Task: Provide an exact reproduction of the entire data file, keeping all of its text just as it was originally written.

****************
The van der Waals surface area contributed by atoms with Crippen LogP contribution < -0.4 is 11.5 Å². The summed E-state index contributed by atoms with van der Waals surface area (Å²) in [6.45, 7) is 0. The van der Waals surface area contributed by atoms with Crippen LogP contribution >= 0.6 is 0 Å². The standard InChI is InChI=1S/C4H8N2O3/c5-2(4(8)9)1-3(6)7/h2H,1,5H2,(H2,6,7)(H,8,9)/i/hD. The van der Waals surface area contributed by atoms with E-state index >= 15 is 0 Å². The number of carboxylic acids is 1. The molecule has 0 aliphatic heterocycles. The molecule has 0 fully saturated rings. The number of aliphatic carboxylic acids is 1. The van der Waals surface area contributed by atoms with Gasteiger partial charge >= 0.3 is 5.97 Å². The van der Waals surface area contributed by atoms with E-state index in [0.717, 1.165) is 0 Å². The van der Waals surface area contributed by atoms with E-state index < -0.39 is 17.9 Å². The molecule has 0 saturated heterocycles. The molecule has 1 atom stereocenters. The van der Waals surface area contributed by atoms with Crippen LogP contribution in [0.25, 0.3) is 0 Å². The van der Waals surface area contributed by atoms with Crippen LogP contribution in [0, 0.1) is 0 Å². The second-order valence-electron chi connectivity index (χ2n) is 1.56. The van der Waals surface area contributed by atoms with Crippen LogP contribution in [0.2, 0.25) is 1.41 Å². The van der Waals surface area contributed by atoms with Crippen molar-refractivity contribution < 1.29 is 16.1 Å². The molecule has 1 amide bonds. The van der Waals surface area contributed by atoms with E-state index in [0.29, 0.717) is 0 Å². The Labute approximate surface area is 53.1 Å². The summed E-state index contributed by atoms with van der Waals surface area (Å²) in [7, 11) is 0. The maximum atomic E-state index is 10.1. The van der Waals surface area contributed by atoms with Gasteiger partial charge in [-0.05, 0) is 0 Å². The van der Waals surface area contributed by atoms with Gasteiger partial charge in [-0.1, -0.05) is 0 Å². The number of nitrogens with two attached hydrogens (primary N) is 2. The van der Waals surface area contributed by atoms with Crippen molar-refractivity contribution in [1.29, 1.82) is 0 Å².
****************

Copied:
The van der Waals surface area contributed by atoms with Crippen LogP contribution < -0.4 is 11.5 Å². The summed E-state index contributed by atoms with van der Waals surface area (Å²) in [6.45, 7) is 0. The van der Waals surface area contributed by atoms with Crippen LogP contribution >= 0.6 is 0 Å². The standard InChI is InChI=1S/C4H8N2O3/c5-2(4(8)9)1-3(6)7/h2H,1,5H2,(H2,6,7)(H,8,9)/i/hD. The van der Waals surface area contributed by atoms with E-state index >= 15 is 0 Å². The number of carboxylic acids is 1. The molecule has 0 aliphatic heterocycles. The molecule has 0 fully saturated rings. The number of aliphatic carboxylic acids is 1. The van der Waals surface area contributed by atoms with Gasteiger partial charge >= 0.3 is 5.97 Å². The van der Waals surface area contributed by atoms with E-state index in [0.717, 1.165) is 0 Å². The van der Waals surface area contributed by atoms with E-state index < -0.39 is 17.9 Å². The molecule has 0 saturated heterocycles. The molecule has 1 atom stereocenters. The van der Waals surface area contributed by atoms with Crippen LogP contribution in [0.25, 0.3) is 0 Å². The van der Waals surface area contributed by atoms with Crippen LogP contribution in [0, 0.1) is 0 Å². The second-order valence-electron chi connectivity index (χ2n) is 1.56. The van der Waals surface area contributed by atoms with Crippen LogP contribution in [0.2, 0.25) is 1.41 Å². The van der Waals surface area contributed by atoms with Crippen molar-refractivity contribution < 1.29 is 16.1 Å². The molecule has 1 amide bonds. The van der Waals surface area contributed by atoms with E-state index in [0.29, 0.717) is 0 Å². The Labute approximate surface area is 53.1 Å². The summed E-state index contributed by atoms with van der Waals surface area (Å²) in [7, 11) is 0. The maximum atomic E-state index is 10.1. The van der Waals surface area contributed by atoms with Gasteiger partial charge in [-0.05, 0) is 0 Å². The van der Waals surface area contributed by atoms with Gasteiger partial charge in [-0.1, -0.05) is 0 Å². The number of nitrogens with two attached hydrogens (primary N) is 2. The van der Waals surface area contributed by atoms with Crippen molar-refractivity contribution in [1.29, 1.82) is 0 Å².